Biological rationale for the use of PPARγ agonists in glioblastoma
- 1School of Cellular and Molecular Medicine, University of Bristol, Bristol, UK
- 2Brain Tumour Research Group, Institute of Clinical Neuroscience, University of Bristol, Bristol, UK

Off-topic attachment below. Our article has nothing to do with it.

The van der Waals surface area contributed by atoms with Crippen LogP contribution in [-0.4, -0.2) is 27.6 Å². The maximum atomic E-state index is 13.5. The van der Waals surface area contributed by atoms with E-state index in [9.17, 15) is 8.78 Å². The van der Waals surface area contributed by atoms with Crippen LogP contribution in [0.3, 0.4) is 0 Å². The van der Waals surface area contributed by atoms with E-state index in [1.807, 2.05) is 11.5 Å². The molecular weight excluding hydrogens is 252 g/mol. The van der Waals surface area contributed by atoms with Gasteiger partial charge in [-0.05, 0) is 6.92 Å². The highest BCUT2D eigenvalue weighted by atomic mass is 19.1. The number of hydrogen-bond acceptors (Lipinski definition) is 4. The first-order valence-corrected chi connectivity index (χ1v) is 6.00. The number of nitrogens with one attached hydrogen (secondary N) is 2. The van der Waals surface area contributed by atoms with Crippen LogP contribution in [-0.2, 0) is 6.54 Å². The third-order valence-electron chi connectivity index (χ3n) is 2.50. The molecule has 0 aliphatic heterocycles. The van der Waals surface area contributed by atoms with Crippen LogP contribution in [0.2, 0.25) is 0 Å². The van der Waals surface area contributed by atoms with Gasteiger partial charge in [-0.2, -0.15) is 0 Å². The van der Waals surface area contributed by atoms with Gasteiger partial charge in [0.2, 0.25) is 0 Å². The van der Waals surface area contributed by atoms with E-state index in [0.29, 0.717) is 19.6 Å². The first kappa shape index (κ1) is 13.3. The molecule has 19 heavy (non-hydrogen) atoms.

Glioblastoma multiforme (GBM) is the most common primary intrinsic central nervous system tumor and has an extremely poor overall survival with only 10% patients being alive after 5 years. There has been interesting preliminary evidence suggesting that diabetic patients receiving peroxisome proliferator-activated receptor gamma (PPARγ) agonists, a group of anti-diabetic, thiazolidinedione drugs, have an increased median survival for glioblastoma. Although thiazolidinediones are effective oral medications for type 2 diabetes, certain agonists carry the risk for congestive heart failure, myocardial infarction, cardiovascular disease, bone loss, weight gain, and fluid retention as side-effects. The nuclear receptor transcription factor PPARγ has been found to be expressed in high grade gliomas, and its activation has been shown to have several antineoplastic effects on human and rat glioma cell lines, and in some instances an additional protective increase in antioxidant enzymes has been observed in normal astrocytes. At present, no clinical trials are underway with regards to treating glioma patients using PPARγ agonists. This review presents the case for evaluating the potential of PPARγ agonists as novel adjuvants in the treatment of refractory high grade glioma.